Category: Gold Fish
Telescope Goldfish (syn: Carassius auratus gibelio) The Telescope Eye Goldfish derives its name form its large and protruding eyes which was described by Bloch 1782. Telescope Eye Goldfish are fairly easy to raise. Their temperament is calm, Peaceful. Their Maximum Length is about 8 to 10 inches, depending on the size of the tank for them to grow the bigger the tank the more they grow. the minimum Aquarium is 20 Gallons, Water Conditions sould be 65-75 F, KH 4-20, pH 6.5-7.5. Their diet is that of Omnivore. Their origin is from Asia, Japan, China. The family of Cyprinidae. Their life Spanis about 7 to 12 years but can live longer. Telescope Eye goldfish are a Community fish. The Telescope Goldfish derives its name form its large and protruding buggy eyes. The Telescope Goldfish is known by several other names as well, such as Globe Eye Goldfish, Dragon Eye Goldfish and the Japanese word Demekin. There are three eye shapes that are agreeable, that make up Telescope Goldfish. The flat eye, the dome shaped eye, and the simple, round eye. The dome shaped eyes are wider at the base of the eye and becomes narrower at the top of the eye. Just like the name says. The round eyes can be found in many degrees of attachment to the head of the fish. Some Telescope Goldfish have round eyes that look like they will detach from the fish at anytime, while others have more than half of the eye attached to the head. flat eyes are a little flattened at the top. Regardless of the shape of the eyes, they should be always equal in size and protrude outwards.
The Telescope Eye goldfish comes in many different color, such as white, red, orange, calico, red-and-white, tri-colored, blue and chocolate. Another very beautiful, but rare color variation is that black-and-white, also known as the Panda-Telescope-Eye. A Telescope Goldfish has an egg-like-shaped body with a double caudal fin. The body depth of a Telescope Goldfish should always be larger than 2/3 of the body length. The fish should have long and flowing fins, and the caudal fin comes in several different types of goldfish such as veiltial, butterfly, normal Oranda tail, and broadtail. The Telescope Goldfish comes in a variety of colors and sizes, but all Telescope Goldfish have the protruding buggy eyes and the long and smooth flowing fins in common.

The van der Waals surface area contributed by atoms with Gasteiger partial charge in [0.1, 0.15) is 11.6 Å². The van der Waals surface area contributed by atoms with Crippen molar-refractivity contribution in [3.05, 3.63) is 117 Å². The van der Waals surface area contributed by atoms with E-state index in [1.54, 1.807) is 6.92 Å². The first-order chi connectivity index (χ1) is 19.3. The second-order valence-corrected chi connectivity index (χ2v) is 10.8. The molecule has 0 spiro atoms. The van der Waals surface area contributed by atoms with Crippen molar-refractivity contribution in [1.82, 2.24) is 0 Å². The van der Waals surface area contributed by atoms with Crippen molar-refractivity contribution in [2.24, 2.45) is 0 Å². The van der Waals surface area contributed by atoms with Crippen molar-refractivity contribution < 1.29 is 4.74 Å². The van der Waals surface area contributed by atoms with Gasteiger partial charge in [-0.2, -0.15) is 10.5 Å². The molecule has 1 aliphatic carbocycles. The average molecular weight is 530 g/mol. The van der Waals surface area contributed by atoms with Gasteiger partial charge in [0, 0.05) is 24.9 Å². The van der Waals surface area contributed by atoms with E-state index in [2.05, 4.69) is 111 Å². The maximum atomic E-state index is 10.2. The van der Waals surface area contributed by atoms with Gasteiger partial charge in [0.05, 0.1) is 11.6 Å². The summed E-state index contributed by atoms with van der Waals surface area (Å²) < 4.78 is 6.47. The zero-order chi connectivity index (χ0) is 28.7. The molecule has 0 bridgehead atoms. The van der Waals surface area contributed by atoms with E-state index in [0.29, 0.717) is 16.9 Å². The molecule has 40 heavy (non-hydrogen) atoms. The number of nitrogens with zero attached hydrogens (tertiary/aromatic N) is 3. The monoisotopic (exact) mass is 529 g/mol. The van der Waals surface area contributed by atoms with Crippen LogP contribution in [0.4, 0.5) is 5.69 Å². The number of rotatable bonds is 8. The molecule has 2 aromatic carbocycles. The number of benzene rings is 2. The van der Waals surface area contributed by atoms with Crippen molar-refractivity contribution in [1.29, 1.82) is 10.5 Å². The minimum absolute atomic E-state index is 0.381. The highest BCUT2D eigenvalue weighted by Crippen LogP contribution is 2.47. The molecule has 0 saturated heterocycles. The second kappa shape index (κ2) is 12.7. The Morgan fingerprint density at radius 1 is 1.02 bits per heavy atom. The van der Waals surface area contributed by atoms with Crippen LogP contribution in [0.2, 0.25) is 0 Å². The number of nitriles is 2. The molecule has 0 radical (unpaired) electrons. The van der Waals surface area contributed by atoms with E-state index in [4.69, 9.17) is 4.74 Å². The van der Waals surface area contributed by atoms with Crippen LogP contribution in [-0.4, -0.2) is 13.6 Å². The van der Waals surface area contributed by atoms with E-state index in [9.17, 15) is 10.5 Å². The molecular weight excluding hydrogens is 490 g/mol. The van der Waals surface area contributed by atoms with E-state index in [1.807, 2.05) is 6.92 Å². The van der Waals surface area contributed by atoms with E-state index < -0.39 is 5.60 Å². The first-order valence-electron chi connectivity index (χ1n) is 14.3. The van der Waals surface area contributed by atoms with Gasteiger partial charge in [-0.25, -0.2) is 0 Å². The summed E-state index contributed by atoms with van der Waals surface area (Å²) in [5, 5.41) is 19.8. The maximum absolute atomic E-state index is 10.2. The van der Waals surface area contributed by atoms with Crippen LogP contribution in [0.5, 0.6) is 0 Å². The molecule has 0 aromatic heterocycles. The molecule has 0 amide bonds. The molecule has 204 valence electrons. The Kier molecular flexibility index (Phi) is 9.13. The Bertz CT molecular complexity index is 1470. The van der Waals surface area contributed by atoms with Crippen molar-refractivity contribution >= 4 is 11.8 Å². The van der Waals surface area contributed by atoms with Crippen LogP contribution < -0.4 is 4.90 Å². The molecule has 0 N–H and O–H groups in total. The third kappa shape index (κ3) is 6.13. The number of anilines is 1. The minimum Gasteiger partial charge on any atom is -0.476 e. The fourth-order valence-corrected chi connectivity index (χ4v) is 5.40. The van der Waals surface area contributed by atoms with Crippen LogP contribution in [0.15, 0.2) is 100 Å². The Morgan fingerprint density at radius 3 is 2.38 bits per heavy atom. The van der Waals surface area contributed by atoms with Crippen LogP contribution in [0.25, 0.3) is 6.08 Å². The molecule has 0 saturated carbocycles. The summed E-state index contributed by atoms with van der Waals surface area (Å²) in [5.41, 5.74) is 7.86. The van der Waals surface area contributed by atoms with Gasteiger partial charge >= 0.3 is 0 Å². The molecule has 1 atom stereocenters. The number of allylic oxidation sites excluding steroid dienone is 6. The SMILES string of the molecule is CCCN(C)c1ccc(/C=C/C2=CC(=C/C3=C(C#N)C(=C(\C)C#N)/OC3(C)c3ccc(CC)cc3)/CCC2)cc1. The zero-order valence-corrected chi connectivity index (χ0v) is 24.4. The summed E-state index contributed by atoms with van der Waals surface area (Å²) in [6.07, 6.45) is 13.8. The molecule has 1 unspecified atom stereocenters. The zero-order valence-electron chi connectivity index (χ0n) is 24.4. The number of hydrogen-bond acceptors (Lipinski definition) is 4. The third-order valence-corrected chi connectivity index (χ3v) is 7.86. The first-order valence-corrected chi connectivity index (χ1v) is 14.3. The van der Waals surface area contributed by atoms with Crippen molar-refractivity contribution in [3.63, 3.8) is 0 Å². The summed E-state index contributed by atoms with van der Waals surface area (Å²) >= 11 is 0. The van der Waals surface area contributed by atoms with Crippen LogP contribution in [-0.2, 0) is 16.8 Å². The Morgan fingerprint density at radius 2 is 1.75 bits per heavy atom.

The Telescope Goldfish makes a lot of waste, and should be feed several times a day in small portion, the gold fish doesn't have a stomach that is why you should not over feed, they should not be kept in less than 20 gallons of water. 20 gallons must be the least amount, and the more room you can provide your Telescope Goldfish with, the better the fish will live. Their telescope eyes limit their eye sight they do not see very well. Fast fish, such a Oranda Goldfish, Comet Goldfish and Koi, will eat all the food before the Telescope Goldfish get a chance to eat some. So you should keep your Telescope Goldfish with other Telescope goldfish, or with other fish with equally poor eyesight such as Celestial Goldfish and Bubble Eye Goldfish. Don't put plants or ornaments with sharp edges in the aquarium or pond, since the Telescope Goldfish can easily damage its eyes on sharp objects.You should make Filter intake tubes covered in aquarium sponge or something comparable to the sponge.